Veni Grants are given to highly promising young researchers who have recently gained their PhDs. A total of 60 Veni awards from the 2021 round for the Social Sciences and Humanities were announced today and are worth a maximum of €280,000 each. These Veni awards are delayed from 2021 as a result of the pandemic and a hack, which forced NWO to suspend all activities. Today’s announcement also includes awards for researchers in Applied Engineering Sciences.
Gender-related biased evaluations
Dr Isaakyan’s research, How can female leaders effectively manage employee voice? seeks to understand the implications of increasing discussions about social equality and societal efforts to introduce it in organisations that have yet resulted in female leaders still facing gender-related biased evaluations. These evaluations may be triggered when female leaders endorse or reject their employees’ change-oriented ideas, consequently leading to negative implications for themselves. Her research provides timely solutions enabling female leaders to effectively manage their employees’ change-oriented ideas and overcome biased evaluations.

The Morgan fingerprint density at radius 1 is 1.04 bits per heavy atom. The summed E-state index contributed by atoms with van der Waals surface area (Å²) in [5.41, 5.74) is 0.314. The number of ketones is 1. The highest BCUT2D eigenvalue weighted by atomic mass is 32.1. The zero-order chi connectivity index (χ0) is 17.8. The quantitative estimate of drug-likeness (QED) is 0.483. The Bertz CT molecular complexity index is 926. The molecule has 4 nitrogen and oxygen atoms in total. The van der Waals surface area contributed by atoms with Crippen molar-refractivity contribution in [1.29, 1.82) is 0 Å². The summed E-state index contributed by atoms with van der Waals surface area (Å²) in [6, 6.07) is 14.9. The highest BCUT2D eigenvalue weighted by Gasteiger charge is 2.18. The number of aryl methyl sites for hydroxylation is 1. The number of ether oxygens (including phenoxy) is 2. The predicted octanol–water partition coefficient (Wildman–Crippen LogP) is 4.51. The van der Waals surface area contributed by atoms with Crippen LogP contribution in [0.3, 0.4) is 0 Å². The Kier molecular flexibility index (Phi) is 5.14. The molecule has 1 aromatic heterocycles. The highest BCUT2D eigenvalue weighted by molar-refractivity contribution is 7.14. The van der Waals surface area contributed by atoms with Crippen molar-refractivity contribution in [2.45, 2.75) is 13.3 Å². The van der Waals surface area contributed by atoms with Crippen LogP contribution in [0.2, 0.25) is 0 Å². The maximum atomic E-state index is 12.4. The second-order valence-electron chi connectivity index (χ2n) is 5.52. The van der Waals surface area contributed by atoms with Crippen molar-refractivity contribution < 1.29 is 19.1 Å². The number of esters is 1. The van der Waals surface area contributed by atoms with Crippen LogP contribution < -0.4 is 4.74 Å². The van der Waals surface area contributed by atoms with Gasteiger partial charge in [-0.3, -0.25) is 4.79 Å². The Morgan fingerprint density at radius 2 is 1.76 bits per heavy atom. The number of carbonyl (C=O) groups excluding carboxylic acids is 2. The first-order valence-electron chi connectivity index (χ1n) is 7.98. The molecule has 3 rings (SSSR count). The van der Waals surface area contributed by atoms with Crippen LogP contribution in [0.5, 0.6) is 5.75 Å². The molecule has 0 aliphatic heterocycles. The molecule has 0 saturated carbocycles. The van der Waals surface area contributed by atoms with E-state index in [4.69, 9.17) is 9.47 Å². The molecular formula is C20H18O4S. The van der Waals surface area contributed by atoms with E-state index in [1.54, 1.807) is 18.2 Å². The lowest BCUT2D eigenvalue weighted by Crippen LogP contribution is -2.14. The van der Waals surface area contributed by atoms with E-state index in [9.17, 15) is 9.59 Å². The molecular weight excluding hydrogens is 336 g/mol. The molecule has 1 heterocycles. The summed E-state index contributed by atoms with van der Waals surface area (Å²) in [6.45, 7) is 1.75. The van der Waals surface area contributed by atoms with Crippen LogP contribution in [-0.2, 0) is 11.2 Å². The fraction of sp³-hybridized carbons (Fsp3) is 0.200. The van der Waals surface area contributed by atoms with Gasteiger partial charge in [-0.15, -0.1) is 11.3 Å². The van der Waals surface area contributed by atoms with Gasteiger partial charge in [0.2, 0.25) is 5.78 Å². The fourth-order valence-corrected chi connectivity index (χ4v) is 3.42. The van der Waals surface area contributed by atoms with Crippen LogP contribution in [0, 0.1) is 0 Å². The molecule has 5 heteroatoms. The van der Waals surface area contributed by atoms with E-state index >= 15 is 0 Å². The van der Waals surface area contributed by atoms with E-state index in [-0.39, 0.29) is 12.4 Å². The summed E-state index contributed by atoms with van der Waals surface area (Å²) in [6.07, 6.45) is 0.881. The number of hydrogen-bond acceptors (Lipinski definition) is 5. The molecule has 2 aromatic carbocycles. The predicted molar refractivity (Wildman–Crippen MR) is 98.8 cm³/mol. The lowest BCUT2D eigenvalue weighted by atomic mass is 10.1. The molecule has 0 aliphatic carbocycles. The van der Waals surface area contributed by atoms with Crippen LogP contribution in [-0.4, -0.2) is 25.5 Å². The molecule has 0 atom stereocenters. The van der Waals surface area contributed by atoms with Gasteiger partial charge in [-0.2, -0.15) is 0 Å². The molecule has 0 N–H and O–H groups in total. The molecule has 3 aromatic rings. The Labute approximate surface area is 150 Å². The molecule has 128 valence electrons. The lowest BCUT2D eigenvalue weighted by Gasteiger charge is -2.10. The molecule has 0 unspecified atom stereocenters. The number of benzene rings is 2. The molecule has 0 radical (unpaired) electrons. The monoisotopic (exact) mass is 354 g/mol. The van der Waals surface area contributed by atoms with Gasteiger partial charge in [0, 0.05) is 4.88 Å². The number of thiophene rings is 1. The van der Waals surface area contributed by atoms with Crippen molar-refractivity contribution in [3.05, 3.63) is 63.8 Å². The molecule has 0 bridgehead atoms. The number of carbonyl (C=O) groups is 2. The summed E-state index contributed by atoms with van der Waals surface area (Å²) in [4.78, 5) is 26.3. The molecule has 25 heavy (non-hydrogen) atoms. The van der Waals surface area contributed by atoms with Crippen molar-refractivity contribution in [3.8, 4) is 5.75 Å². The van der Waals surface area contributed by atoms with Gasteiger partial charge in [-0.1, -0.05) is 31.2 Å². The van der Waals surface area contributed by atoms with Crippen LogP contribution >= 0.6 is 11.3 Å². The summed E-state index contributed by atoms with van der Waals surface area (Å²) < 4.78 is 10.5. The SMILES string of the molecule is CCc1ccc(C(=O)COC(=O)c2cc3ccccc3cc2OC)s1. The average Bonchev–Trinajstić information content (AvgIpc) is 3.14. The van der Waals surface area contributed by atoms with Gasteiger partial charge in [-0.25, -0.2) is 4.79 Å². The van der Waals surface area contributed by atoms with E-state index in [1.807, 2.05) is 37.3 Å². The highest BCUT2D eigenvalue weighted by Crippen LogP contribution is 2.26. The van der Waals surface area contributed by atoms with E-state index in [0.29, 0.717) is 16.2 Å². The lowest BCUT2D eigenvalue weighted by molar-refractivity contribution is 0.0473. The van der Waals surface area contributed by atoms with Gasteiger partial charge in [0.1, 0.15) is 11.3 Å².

Sofya received her PhD in Organizational Behaviour from Maastricht University in 2018. Her research focuses on understanding employees' upward expression of ideas and concerns about work-related issues and the corresponding reactions by managers and team members. She also explores factors affecting leadership development and leader identity. Before entering academia, Sofya worked as a consultant and evaluated the effectiveness of leadership development programmes.
Decisions in health services
Dr De Vries’ research, Optimizing Health Service Delivery Channels in Low- and Middle-Income Countries develops models, algorithms, insights, and simple decision rules for decision makers to enhance access to health services. Stakeholders are investing in four service delivery channels: static clinics, mobile outreach, door-to-door outreach, and virtual outreach. Which channels to select for a given service and context remains an open question.
Harwin gained his PhD in Operations Research from the Erasmus University Rotterdam in 2017. Several of his research projects have already been transformed into teaching cases. He also serves as academic focal point at the Dutch Coalition for Humanitarian Innovation. Before joining RSM, Harwin worked at INSEAD (France) as postdoctoral researcher and manager of the INSEAD Humanitarian Research Group.
Veni grants for Erasmus University researchers
The three other researchers from Erasmus University benefitting from Veni grants are:
- Dr Noortje Jacobs of Erasmus MC with Valuing the body: a moral history of human tissues in twentieth-century medicine
- Dr Irene van Oorschot, department of Sociology, Erasmus University Rotterdam with Caring for Resilience: A Multi-Sited Ethnography of Knowing, Valuing, and Managing Nature
- Dr Julian Schaap, Erasmus School of History, Culture and Communication No music, no life? How music shapes subjective wellbeing across social groups